Roll Call Cup Golf Trophy Stays in Republican Hands (Updated)
Posted at 4:18 p.m. on May 19, 2014
Updated 7:33 p.m. | Republicans won the 13th annual First Tee Congressional Challenge on Monday, taking home the coveted Roll Call Cup for the third straight year.
Ten Republicans and 10 Democrats faced off on the sunny links of Columbia Country Club in Chevy Chase, Md. All of the players hailed from the House and included Rep. Trey Gowdy, R-S.C., chairman of the new special committee on Benghazi, Assistant Minority Leader James E. Clyburn, D-S.C., and Roll Call Congressional Baseball Game star Cedric L. Richmond, D-La.
But for members of Congress, playing in this competition is about more than bragging rights. The funds raised from the competition are donated to The First Tee, a youth golf program.
“People want to play well. I think most everybody has a pretty competitive nature,” said three-time Republican captain Rep. Ander Crenshaw of Florida. “But big picture, we get to raise money for First Tee. I think everybody would say that’s the main reason we’re out here.”
Compared to last year’s nail-biting match that ended in a tie, the Republicans won outright this year, 14-6. Because the cup must be “taken,” if a match ends in a tie, the team in current possession of the cup retains it — hence last year’s tie resulting in the GOP holding onto the cup they had won in 2012.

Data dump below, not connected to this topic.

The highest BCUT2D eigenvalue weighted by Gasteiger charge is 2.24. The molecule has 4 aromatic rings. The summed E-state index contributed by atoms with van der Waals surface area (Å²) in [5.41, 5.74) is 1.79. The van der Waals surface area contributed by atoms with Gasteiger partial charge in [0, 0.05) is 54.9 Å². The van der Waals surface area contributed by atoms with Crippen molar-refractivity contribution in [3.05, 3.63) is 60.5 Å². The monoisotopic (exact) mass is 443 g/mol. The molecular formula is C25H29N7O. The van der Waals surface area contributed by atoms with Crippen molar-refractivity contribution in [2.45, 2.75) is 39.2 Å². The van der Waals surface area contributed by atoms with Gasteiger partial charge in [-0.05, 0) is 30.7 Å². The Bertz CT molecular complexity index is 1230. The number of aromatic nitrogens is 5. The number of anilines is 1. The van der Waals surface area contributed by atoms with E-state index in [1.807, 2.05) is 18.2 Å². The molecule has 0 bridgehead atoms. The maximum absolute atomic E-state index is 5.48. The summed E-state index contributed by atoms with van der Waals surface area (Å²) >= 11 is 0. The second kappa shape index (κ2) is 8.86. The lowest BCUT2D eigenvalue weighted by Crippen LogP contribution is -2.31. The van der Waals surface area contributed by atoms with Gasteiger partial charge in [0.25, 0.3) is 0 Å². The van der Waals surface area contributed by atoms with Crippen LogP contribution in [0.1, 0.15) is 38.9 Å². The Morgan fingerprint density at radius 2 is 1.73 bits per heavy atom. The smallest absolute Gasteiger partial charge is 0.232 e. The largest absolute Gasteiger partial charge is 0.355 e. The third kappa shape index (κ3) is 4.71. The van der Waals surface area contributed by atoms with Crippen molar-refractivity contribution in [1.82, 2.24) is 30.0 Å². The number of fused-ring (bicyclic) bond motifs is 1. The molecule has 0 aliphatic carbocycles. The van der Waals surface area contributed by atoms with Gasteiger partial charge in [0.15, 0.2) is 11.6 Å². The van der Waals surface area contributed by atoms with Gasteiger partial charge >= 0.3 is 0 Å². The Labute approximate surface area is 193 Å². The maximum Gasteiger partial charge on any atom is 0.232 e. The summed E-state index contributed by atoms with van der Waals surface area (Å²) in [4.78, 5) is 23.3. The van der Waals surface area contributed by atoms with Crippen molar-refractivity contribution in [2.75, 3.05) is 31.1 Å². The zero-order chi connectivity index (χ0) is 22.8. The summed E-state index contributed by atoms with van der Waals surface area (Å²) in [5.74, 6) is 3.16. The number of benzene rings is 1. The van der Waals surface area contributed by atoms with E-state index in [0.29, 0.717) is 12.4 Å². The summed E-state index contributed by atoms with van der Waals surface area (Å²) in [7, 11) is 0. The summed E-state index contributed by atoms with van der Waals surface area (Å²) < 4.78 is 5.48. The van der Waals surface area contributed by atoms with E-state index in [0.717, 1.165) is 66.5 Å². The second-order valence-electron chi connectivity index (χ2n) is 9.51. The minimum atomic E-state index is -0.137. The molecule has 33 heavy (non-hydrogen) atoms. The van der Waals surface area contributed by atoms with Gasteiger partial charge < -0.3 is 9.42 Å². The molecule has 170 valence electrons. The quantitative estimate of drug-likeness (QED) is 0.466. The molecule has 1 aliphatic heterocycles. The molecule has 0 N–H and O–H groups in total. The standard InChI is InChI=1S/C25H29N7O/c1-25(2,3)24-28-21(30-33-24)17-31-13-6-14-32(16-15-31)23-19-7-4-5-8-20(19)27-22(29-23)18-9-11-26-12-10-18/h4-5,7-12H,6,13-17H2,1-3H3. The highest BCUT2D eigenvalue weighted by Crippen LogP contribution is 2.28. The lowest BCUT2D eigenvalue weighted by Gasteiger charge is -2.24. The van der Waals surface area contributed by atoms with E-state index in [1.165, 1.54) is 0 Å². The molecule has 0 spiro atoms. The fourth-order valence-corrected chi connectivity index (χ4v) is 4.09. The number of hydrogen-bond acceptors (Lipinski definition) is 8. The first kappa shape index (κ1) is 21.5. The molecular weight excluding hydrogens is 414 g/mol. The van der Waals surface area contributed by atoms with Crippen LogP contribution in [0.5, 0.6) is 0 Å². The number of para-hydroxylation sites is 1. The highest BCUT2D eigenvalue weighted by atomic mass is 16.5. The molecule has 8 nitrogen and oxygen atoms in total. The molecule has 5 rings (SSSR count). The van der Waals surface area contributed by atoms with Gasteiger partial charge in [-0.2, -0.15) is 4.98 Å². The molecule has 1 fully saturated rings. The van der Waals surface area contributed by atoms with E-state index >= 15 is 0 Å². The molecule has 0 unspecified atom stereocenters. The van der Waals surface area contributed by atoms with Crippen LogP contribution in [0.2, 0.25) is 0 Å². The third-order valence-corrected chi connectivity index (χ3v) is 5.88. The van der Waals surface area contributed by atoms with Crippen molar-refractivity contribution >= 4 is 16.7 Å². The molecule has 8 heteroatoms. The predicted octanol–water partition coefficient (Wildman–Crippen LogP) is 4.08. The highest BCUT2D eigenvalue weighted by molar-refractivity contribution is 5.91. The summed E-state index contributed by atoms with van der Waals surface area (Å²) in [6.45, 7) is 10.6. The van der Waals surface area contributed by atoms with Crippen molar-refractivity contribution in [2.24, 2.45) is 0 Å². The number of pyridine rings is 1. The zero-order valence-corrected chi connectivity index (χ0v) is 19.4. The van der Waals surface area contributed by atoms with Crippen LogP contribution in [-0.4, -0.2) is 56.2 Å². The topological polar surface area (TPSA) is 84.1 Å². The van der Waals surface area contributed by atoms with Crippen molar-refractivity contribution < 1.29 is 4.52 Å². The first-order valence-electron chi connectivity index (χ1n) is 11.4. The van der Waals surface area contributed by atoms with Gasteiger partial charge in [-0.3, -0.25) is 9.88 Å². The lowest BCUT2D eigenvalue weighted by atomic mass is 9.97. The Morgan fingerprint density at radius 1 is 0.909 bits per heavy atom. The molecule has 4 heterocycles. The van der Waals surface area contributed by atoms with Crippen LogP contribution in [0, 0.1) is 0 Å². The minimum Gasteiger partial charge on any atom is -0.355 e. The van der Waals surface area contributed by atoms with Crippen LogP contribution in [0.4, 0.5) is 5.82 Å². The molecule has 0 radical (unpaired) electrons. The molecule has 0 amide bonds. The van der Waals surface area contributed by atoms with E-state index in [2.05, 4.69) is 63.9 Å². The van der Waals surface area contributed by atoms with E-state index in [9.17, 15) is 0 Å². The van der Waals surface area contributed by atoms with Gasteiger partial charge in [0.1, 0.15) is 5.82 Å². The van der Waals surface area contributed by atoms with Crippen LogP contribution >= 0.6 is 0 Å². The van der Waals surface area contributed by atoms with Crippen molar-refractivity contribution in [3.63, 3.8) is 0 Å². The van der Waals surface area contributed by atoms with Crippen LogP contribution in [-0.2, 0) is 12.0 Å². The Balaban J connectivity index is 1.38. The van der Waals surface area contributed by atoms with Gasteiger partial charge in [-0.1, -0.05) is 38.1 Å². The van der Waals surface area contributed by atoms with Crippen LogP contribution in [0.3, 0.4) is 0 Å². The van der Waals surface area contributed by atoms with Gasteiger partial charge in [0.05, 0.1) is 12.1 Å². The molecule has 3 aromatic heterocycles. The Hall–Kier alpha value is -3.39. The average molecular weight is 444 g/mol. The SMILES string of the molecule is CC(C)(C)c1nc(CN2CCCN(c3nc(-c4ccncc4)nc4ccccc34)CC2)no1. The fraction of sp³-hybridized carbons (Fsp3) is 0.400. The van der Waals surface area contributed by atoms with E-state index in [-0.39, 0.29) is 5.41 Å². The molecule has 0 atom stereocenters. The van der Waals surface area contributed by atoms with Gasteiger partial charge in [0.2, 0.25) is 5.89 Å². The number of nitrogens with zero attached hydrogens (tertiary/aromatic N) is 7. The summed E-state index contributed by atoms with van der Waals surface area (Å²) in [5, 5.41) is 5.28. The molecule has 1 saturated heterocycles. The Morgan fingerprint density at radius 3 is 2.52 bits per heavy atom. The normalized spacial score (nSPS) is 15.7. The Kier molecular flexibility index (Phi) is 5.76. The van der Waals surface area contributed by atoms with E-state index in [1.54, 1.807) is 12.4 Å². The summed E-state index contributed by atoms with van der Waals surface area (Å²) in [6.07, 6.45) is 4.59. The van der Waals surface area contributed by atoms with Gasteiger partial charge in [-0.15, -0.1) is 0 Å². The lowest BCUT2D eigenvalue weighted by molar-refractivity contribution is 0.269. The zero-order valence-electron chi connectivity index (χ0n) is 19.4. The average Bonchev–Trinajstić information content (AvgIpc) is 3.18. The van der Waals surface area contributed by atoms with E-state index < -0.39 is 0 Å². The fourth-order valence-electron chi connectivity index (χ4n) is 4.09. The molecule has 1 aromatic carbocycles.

Ander Crenshaw" src="http://hoh.rollcall.com/wp-content/uploads/yarmuth051914-251x335.jpg" width="251" height="335" /> Crenshaw holds the trophy after the GOP victory. (Christina Bellantoni/CQ Roll Call)
The GOP players dominated the three nine-hole rounds of golf. The first two rounds of team competition gave Republicans plenty of confidence going into the final round of individual match-ups.
Rep. John Yarmuth of Kentucky, who has served as the Democrats’ captain for four years, said the game also gives lawmakers a chance to get to know one another as people, not just politicians.
“We’re often yelling at each other within the political theater that we occupy, but this way we can actually talk like reasonable human beings,” said Yarmuth. “And it’s very refreshing just to form personal relationships.” He joked at an awards ceremony later that he already has told DCCC they need to recruit some good players.
Crenshaw, Yarmuth, Duncan Hunter, R-Calif., left early so they could vote on HR 2203, a bill to recognize golfer Jack Nicklaus for his service “in promoting excellence, good sportsmanship, and philanthropy.”
Niklaus is speaking on the Hill Wednesday morning at 8 a.m. (It’s National Golf Day.)